The wage increases workers in South Africa can expect in 2022

 ·31 Oct 2021

South African private-sector workers are set to receive an average pay rise of 5.5% in 2022, which is a cautious improvement over the 4.7% average increase paid this year, according to salary research from global advisory Willis Towers Watson.

The group’s data shows that the proportion of businesses expecting to freeze pay altogether is also set to fall from 12% this year to 5% in 2022.

“Businesses are navigating a tentative recovery from the pandemic, and it is encouraging that many are planning to offer more generous pay rises,” said Melanie Trollip, director of talent and reward at Willis Towers Watson South Africa.

“The thaw in pay freezes will be welcome, and many people can expect next year’s pay rise to be an improvement on this year.”

The research, which includes responses from over South African 320 firms, also shows that some industries plan to be more generous than others when it comes to increases.

Average pay rises in 2022 are set to be higher in:

  • Medical technology (+7.1%);
  • Pharmaceutical (+6.1%);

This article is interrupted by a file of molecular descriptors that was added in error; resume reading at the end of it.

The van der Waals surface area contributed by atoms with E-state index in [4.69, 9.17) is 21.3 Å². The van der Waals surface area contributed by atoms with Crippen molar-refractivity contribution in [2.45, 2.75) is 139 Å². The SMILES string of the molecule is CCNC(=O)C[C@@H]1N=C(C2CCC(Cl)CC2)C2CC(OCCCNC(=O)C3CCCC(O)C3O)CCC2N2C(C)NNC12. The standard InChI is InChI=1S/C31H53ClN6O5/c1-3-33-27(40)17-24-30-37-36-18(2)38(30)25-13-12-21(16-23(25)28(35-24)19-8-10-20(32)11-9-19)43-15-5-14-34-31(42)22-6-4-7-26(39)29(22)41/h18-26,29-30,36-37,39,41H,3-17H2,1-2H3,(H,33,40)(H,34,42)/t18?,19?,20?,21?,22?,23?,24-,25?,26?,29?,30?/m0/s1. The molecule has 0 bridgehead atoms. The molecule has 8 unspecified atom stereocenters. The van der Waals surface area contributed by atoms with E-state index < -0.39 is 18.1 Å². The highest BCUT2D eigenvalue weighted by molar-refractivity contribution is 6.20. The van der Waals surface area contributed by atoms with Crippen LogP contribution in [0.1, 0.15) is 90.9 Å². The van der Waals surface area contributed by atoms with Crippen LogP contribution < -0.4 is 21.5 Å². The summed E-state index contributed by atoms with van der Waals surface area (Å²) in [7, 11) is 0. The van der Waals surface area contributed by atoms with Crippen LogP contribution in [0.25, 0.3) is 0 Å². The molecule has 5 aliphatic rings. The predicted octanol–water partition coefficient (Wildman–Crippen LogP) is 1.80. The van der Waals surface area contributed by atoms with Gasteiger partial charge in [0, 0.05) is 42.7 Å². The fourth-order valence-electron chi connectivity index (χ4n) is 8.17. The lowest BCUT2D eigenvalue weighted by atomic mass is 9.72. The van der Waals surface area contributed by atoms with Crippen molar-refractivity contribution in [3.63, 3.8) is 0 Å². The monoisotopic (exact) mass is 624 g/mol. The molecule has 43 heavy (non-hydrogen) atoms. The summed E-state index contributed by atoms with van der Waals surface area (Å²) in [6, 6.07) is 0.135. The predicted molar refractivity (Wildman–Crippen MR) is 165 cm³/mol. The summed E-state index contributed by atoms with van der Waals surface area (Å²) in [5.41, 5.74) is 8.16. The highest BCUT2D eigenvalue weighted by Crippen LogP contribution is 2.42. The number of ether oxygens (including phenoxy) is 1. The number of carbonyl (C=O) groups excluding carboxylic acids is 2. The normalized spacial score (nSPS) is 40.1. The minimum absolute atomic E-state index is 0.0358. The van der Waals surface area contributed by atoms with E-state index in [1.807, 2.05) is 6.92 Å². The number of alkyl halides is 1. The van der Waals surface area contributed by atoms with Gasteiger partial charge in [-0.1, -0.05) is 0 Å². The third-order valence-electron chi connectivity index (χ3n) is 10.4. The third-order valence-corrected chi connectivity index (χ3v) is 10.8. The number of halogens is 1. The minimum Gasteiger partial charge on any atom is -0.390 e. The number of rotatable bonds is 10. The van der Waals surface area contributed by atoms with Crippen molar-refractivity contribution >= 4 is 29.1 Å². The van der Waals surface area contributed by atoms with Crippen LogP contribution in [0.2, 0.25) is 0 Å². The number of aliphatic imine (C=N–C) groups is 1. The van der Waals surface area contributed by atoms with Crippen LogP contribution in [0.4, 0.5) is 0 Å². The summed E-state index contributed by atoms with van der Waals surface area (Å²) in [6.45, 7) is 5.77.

• Consumer product (+6%).

By comparison, workers in the following sectors can expect a below-average increase:

  • Business consulting (+3.7%),
  • Energy and natural resources (+4.1%),
  • Construction (+4.2%)

The war for talent has continued despite the pandemic. In 2021, South African businesses tried to motivate and retain the top performers by giving them a pay rise that was 2.5 times greater than for staff on average performance ratings, said Trollip.

“The pandemic’s economic onslaught has hit some business sectors harder than others, so some are better placed to offer more. The pharma sector stands out as one of the most generous, while rises in the energy and construction sectors may not even match inflation.

“Even though Covid wreaked havoc on our economy, firms still had to compete to attract and retain the top performers, and higher pay rises were part of that strategy. Now that we may be entering a recovery phase, these high performers are especially important for driving business growth.”

Read: These are the most in-demand job skills in South Africa right now

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